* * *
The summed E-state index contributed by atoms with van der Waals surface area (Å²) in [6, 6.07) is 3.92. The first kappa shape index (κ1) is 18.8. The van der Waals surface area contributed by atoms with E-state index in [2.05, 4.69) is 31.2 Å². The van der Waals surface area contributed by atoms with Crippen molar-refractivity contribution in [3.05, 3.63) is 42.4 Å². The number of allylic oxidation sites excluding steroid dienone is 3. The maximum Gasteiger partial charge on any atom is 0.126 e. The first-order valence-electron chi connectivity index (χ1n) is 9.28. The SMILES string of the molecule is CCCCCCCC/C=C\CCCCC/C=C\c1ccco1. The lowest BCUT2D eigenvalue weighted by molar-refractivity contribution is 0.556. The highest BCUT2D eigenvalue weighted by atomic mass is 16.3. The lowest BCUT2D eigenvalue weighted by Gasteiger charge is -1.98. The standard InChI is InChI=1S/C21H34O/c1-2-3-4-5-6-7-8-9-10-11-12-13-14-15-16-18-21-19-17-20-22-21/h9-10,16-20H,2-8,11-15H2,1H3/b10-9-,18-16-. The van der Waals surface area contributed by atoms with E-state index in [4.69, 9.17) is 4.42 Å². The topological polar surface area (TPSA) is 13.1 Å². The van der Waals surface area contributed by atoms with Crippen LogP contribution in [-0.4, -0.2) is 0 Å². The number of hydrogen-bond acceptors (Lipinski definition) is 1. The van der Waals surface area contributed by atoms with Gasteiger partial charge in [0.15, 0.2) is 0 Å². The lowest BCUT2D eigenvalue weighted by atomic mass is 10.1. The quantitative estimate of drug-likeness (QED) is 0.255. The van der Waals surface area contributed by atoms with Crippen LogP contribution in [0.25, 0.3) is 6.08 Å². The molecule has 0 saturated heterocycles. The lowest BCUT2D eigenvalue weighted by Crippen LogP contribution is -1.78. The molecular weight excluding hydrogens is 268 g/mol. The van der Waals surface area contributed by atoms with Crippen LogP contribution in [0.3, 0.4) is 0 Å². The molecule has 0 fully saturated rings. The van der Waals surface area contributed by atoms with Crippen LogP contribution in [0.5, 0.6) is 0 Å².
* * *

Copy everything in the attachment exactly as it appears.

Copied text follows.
The summed E-state index contributed by atoms with van der Waals surface area (Å²) in [6, 6.07) is 3.92. The first kappa shape index (κ1) is 18.8. The van der Waals surface area contributed by atoms with E-state index in [2.05, 4.69) is 31.2 Å². The van der Waals surface area contributed by atoms with Crippen molar-refractivity contribution in [3.05, 3.63) is 42.4 Å². The number of allylic oxidation sites excluding steroid dienone is 3. The maximum Gasteiger partial charge on any atom is 0.126 e. The first-order valence-electron chi connectivity index (χ1n) is 9.28. The SMILES string of the molecule is CCCCCCCC/C=C\CCCCC/C=C\c1ccco1. The lowest BCUT2D eigenvalue weighted by molar-refractivity contribution is 0.556. The highest BCUT2D eigenvalue weighted by atomic mass is 16.3. The lowest BCUT2D eigenvalue weighted by Gasteiger charge is -1.98. The standard InChI is InChI=1S/C21H34O/c1-2-3-4-5-6-7-8-9-10-11-12-13-14-15-16-18-21-19-17-20-22-21/h9-10,16-20H,2-8,11-15H2,1H3/b10-9-,18-16-. The van der Waals surface area contributed by atoms with E-state index in [4.69, 9.17) is 4.42 Å². The topological polar surface area (TPSA) is 13.1 Å². The van der Waals surface area contributed by atoms with Crippen LogP contribution in [-0.4, -0.2) is 0 Å². The number of hydrogen-bond acceptors (Lipinski definition) is 1. The van der Waals surface area contributed by atoms with Gasteiger partial charge in [0.15, 0.2) is 0 Å². The lowest BCUT2D eigenvalue weighted by atomic mass is 10.1. The quantitative estimate of drug-likeness (QED) is 0.255. The van der Waals surface area contributed by atoms with Crippen LogP contribution in [0.25, 0.3) is 6.08 Å². The molecule has 0 saturated heterocycles. The lowest BCUT2D eigenvalue weighted by Crippen LogP contribution is -1.78. The molecular weight excluding hydrogens is 268 g/mol. The van der Waals surface area contributed by atoms with Crippen LogP contribution in [0.3, 0.4) is 0 Å². The molecule has 0 fully saturated rings. The van der Waals surface area contributed by atoms with Crippen LogP contribution in [0.5, 0.6) is 0 Å².